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an alkalizer used intravenously in treatment of metabolic acidosis. It is also used to make buffer solutions.
Miller-Keane Encyclopedia and Dictionary of Medicine, Nursing, and Allied Health, Seventh Edition. © 2003 by Saunders, an imprint of Elsevier, Inc. All rights reserved.



Pharmacologic class: Protein substrate

Therapeutic class: Systemic alkalizer

Pregnancy risk category C


Combines with hydrogen ions to form bicarbonate and a buffer, correcting acidosis. Also shows some diuretic activity.


Injection: 18 g/500 ml

Indications and dosages

Metabolic acidosis associated with cardiac bypass surgery

Adults: 9 ml/kg (0.32 g/kg) by slow I.V. infusion; 500 ml (18 g) is usually adequate. Maximum single dosage is 500 mg/kg infused over at least 1 hour.

Metabolic acidosis associated with cardiac arrest

Adults: 3.6 to 10.8 g by I.V. injection into large peripheral vein if chest isn't open, or 2 to 6 g I.V. directly into ventricular cavity if chest is open. After reversal of cardiac arrest, patient may need additional amounts to control persistent acidosis.

To correct acidity of acid-citrate-dextrose (ACD) blood in cardiac bypass surgery

Adults: 0.5 to 2.5 g added to each 500 ml of ACD blood used for priming pump-oxygenator. Usual dosage is 2 g.

Dosage adjustment

• Elderly patients


• Hypersensitivity to drug

• Anuria

• Uremia


Use cautiously in:

• renal disease, severe respiratory disease, respiratory depression

• pregnant patients

• infants.


Keep intubation equipment nearby in case respiratory depression occurs.

• For metabolic acidosis associated with cardiac bypass surgery, give by slow I.V. infusion through large-bore I.V. catheter into large antecubital vein. Elevate arm after infusion.

• If extravasation occurs, discontinue drug and infiltrate affected area with 1% procaine hydrochloride (containing hyaluronidase).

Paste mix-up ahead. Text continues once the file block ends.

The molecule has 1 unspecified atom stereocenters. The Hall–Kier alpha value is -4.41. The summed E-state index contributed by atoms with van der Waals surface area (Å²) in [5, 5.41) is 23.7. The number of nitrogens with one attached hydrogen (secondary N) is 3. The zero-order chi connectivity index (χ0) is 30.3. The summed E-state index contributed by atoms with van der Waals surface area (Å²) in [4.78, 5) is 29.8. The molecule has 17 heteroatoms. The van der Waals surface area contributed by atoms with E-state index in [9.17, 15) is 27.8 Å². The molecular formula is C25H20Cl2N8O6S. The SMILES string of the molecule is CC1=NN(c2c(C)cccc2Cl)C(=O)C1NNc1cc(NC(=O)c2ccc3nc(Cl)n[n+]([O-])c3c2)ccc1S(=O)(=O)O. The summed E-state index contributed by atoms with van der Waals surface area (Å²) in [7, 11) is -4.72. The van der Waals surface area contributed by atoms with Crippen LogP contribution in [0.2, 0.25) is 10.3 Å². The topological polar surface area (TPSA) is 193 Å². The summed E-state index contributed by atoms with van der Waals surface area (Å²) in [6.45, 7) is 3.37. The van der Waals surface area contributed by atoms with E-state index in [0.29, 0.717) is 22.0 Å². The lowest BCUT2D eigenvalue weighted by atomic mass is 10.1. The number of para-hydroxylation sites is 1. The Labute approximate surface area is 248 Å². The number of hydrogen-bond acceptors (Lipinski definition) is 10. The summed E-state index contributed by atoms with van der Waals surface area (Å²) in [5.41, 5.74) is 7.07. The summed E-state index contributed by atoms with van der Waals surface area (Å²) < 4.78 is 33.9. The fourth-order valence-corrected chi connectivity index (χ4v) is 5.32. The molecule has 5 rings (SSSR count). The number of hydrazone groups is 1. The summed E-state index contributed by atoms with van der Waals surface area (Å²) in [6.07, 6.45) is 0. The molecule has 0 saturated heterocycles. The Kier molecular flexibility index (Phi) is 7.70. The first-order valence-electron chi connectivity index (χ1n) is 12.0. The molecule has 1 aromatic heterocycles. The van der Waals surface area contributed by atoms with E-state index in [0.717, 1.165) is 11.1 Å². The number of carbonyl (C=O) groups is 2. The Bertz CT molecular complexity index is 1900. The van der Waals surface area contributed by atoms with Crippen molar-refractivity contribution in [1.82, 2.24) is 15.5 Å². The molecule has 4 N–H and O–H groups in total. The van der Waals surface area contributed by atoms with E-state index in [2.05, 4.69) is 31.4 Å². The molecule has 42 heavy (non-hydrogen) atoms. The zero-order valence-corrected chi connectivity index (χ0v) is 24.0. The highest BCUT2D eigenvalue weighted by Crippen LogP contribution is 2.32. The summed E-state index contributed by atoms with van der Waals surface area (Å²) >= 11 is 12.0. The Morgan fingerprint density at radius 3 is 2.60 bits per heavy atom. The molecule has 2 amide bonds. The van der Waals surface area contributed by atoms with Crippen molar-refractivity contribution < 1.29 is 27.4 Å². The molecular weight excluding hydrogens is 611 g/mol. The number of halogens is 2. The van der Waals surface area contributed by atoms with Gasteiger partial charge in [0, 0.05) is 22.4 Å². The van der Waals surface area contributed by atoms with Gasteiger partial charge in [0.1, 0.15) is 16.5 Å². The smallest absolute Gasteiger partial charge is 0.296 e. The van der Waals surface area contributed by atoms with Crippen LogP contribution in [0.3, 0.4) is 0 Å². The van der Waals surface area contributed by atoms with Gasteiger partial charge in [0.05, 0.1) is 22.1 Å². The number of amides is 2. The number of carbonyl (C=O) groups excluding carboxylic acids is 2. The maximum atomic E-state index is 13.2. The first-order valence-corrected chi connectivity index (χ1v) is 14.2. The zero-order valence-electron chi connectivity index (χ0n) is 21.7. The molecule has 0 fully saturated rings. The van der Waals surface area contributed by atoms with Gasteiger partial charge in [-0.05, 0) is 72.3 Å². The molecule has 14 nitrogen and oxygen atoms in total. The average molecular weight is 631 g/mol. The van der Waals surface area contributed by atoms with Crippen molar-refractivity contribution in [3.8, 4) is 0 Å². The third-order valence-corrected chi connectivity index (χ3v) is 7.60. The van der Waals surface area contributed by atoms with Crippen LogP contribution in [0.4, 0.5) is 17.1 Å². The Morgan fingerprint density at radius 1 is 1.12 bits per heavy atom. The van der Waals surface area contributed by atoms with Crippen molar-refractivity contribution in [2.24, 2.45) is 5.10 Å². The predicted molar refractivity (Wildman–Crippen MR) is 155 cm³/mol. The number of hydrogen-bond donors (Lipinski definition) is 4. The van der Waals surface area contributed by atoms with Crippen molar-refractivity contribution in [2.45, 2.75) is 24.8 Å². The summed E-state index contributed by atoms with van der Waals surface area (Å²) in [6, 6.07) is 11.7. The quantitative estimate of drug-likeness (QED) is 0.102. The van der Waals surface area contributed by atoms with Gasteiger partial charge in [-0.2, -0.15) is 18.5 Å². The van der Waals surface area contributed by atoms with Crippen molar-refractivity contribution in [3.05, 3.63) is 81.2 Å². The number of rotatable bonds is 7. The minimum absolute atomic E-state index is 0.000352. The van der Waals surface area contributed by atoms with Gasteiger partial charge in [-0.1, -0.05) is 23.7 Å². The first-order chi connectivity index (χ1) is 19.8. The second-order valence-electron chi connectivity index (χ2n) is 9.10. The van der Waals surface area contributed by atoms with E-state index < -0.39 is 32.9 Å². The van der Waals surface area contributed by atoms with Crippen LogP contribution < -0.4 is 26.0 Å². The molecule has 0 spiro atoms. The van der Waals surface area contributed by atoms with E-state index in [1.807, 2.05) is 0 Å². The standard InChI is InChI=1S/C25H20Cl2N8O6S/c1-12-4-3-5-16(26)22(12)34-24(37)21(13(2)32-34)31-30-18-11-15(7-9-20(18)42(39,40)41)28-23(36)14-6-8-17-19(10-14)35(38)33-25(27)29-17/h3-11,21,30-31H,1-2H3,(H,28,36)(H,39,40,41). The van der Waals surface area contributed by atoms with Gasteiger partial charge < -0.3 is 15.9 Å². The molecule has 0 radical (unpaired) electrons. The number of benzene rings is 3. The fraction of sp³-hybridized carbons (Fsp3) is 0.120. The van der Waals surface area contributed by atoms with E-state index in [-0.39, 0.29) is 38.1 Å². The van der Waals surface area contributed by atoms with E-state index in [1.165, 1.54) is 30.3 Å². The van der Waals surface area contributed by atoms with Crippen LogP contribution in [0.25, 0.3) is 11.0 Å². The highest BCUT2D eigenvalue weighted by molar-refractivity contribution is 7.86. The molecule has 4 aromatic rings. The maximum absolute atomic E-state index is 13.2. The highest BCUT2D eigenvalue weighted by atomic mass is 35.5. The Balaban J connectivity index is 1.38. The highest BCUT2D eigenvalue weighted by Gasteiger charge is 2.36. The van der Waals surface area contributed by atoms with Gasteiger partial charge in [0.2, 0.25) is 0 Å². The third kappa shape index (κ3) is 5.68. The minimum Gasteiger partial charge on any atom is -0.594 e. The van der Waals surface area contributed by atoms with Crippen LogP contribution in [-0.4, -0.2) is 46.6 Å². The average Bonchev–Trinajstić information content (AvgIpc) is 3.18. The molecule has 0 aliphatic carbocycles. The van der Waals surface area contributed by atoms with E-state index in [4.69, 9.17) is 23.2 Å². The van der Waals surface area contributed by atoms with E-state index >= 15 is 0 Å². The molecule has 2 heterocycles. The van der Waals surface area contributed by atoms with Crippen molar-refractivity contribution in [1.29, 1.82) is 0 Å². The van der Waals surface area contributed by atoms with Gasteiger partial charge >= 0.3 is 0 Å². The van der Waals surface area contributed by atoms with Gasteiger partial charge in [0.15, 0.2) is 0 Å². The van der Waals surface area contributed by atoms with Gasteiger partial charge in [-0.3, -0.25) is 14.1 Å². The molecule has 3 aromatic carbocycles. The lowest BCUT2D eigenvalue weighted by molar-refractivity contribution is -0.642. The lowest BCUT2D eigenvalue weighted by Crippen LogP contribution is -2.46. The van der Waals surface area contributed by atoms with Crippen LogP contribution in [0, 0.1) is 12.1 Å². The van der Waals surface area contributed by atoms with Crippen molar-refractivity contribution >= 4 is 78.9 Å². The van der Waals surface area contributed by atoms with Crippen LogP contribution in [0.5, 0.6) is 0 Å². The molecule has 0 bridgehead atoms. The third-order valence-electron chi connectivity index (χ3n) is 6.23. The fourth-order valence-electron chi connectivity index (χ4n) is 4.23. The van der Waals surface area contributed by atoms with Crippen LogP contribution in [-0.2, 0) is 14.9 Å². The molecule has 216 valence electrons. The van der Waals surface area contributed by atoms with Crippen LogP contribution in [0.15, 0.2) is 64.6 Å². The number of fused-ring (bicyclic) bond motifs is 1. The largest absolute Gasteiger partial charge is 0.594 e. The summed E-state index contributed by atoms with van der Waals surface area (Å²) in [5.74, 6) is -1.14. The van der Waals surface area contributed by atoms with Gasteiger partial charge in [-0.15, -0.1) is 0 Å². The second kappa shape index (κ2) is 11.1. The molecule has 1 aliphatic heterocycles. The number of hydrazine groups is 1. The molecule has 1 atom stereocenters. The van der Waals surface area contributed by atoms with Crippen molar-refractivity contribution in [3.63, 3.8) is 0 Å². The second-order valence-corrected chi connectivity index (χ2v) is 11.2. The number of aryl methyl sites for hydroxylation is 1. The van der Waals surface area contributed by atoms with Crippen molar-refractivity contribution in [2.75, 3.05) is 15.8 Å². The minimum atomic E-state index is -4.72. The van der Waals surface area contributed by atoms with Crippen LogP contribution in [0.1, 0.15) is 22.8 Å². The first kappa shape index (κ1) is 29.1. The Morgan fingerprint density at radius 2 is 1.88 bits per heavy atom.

• Be aware that in cardiac arrest, drug is used with standard resuscitative measures. When giving by direct I.V. injection into open chest, never inject into cardiac muscle.

Adverse reactions

GU: oliguria

Hepatic: hemorrhagic hepatic necrosis

Metabolic: metabolic alkalosis, transient hypoglycemia, fluid-solute overload, hyperkalemia

Respiratory: respiratory depression

Other: fever; I.V. site infection; extravasation with venous thrombosis or phlebitis, inflammation, necrosis, and sloughing


Drug-diagnostic tests. Glucose: decreased level

Potassium: increased level

Patient monitoring

• Maintain continuous cardiac monitoring.

• Monitor arterial blood gas levels. Watch for alkalosis and signs and symptoms of respiratory depression.

• Assess liver function tests. Stay alert for signs and symptoms of hepatic impairment.

• Monitor glucose and potassium levels. Watch for hypoglycemia and hyperkalemia.

• Closely monitor fluid intake and output. Check for fluid and electrolyte imbalances and oliguria related to hyperkalemia.

Patient teaching

• Explain drug therapy to patient. Assure him he will be monitored continuously.

• As appropriate, review all significant and life-threatening adverse reactions and interactions, especially those related to the tests mentioned above.

McGraw-Hill Nurse's Drug Handbook, 7th Ed. Copyright © 2013 by The McGraw-Hill Companies, Inc. All rights reserved


A weakly basic compound used as an alkalizing agent and as a buffer in enzymic reactions.
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